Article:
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HFSA Patient Education: How to Follow a Low-Sodium Diet

This module concentrates on following a low-sodium diet. It will help you adjust your sodium intake; cook meals with low-sodium foods; and make good choices when you eat in a restaurant. 


Note that while this module concentrates on following a low-sodium diet, other nutritional issues may be of concern to you as well. For example, everyone should watch the amount of fat they eat.

Also, if you have diabetes, you should watch the amount of sugar you eat. These issues are discussed in more detail in Module 8: Lifestyle Changes.

This module provides information on:

  • How to follow a low-sodium diet.
  • The sodium content of selected foods and condiments.
  • Substitutes for high-sodium foods and condiments.

It will help you:

  • Reduce your sodium intake.
  • Cook meals with low-sodium foods.
  • Make good choices when you eat in a restaurant.

This module has a lot of information in it. You don't have to read it all at once. You may find it helpful to read it by sections and to come back whenever you have questions about a low-sodium diet.

What is a Low-Sodium Diet?

A low-sodium diet includes no more than 2,000 to 3,000 milligrams (mg) of sodium per day. That is the same as 2 to 3 grams of sodium a day. To give you an idea of how much that is, 1 teaspoon of salt = approximately 2,300 mg sodium.

People with mild heart failure (no or mild symptoms with vigorous or moderate exercise) are usually asked to limit their sodium intake to 3,000 mg per day.

People with moderate to severe heart failure (symptoms with light exercise, household chores or at rest) are usually asked to limit their sodium intake to 2,000 mg per day.

Check with your health care provider on the sodium limit that is best for you. Too low sodium intake may also be harmful.

Measurement Key

Ounce = oz.
Milligram = mg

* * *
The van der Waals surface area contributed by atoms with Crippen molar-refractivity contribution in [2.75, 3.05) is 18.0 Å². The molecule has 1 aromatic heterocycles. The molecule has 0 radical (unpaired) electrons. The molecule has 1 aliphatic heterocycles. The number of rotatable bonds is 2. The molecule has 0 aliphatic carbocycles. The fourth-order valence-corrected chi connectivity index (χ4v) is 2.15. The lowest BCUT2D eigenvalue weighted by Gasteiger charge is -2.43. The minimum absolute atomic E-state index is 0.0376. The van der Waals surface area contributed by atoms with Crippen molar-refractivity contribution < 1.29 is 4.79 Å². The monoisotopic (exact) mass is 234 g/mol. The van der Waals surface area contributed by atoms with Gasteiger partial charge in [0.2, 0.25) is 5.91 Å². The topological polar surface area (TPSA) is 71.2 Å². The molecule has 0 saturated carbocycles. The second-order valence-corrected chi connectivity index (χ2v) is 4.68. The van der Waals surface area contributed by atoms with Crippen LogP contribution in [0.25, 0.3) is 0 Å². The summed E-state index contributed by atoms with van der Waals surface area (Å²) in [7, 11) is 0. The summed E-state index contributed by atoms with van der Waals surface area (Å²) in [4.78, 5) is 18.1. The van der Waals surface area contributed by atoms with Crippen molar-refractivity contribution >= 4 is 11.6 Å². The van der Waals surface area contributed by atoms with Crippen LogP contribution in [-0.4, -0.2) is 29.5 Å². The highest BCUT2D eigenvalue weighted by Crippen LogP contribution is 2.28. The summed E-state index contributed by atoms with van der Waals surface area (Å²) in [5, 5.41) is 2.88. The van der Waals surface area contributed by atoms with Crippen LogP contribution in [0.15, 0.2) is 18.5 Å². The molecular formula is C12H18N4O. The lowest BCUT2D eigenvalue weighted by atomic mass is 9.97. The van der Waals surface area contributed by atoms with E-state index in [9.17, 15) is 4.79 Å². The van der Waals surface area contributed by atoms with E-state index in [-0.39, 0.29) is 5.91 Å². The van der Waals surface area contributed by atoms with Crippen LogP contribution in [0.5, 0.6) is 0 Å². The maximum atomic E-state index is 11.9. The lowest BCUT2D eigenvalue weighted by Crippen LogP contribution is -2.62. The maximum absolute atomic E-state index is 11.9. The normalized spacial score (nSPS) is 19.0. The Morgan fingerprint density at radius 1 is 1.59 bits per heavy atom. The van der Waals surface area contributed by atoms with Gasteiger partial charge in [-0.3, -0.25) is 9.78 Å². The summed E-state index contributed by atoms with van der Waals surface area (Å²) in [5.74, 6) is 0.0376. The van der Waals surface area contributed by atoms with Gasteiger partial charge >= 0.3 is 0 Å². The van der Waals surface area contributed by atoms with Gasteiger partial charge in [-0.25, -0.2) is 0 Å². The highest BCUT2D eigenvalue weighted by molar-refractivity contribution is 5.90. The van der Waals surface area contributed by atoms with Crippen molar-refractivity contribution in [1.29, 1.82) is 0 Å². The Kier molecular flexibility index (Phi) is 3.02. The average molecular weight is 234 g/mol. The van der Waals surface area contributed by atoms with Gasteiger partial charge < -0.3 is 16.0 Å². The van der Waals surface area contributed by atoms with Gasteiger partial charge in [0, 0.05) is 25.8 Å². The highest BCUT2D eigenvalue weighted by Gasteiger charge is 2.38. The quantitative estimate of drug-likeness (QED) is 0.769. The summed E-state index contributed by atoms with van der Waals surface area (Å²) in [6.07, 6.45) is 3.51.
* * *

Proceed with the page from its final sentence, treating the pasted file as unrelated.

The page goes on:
Tablespoon = tbsp.
Teaspoon = tsp. 

How Do I Follow a Low-Sodium Diet?

You can take four basic steps to reduce the amount of sodium in
your diet:

Step 1: Stop Adding Salt to Food

To accomplish this step, try the following tips:

  • Remove saltshakers from the table.
  • Do not add salt when cooking.

You can reduce your sodium intake by as much as 30 percent by following the first two tips above. People often say that food tastes bland without salt. It may take weeks before you enjoy the taste of low-sodium foods, but your taste buds will adjust. Eventually you may not even miss the salt. You can also make foods taste good without salt by trying the following tips:

  • Experiment with low- or no-salt herbs, spices, and seasoning mixes. Avoid Kosher and “designer” salts like sea salt. While they can be lower in overall sodium content, it’s not that much lower.
  • Try using seasonings like black, cayenne, or lemon pepper. Dried and fresh herbs such as garlic, garlic or onion powder (not salt), dill, parsley, and rosemary are also naturally very low in sodium. Combination spice mixes in a bottle are great as long as sodium or salt is not one of the ingredients.
  • Sprinkle fresh lemon juice over vegetables and salads. Season or marinate meat, poultry, and fish ahead of time with onion, garlic, and your favorite herbs before cooking to bring out the flavor.
  • Avoid spices and seasoning mixes with the word salt or sodium in the name. They will be high in sodium. For example, just a teaspoon of a seasoned salt, such as garlic salt or celery salt, contains about 1,500 mg of sodium. The chart below lists high-sodium seasonings. 

It can be fun learning new ways to eat. The following table lists low-sodium seasonings to use when cooking. There are many salt-free seasoning mixes in your supermarket. Some are high in potassium, so avoid them if your health care provider has also instructed you to watch your potassium levels. Look in the spice section for seasonings labeled “salt-free.” Also, check the seasoning labels in your kitchen for sodium levels.

Examples of low-sodium spices, herbs, and seasonings.

Allspice Dill Oregano
Basil Dry mustard Paprika
Bay leaves Flavored extracts (vanilla, almond, etc.) Parsley
Black pepper Fresh garlic Pimento
Cayenne pepper Garlic powder Red pepper
Celery powder Ginger Sage
Chili powder Lemon juice Salt substitute (with physician’s approval)
Chives Low-sodium ketchup (limit 1-2 tbsp.) Tabasco pepper sauce (1 tbsp.)
Cinnamon Mrs. DASH Thyme
Cloves Nutmeg Vinegar
Cocoa powder Cumin Onion powder


Examples of high-sodium spices, herbs, and seasonings.

Adobo Lite salt Sazon
Alfredo mixes Lite soy sauce Sea salt
Barbecue sauce Meat tenderizer Seasoned salt
Celery salt MSG (monosodium glutamate) Soy sauce
Cocktail sauce Onion salt Steak sauces
Dry meat marinade mixes Pickle relish Stir-fry mixes
Dry salad dressing mixes Plum sauce Stir-fry sauce
Fish sauce Poultry seasoning Taco sauce
Garlic salt Regular ketchup Taco seasoning
Generic sauce mixes Salt Teriyaki sauce
Horseradish Salt sense Worcestershire sauce
Kosher salt    

Step 2: Adapt Your Preferred Foods to Low-Sodium Versions

To do this, try these tips:

  • Consider getting a low-salt cookbook. You can find excellent low-salt cookbooks at your local library. You can also buy one at a bookstore or on the Internet.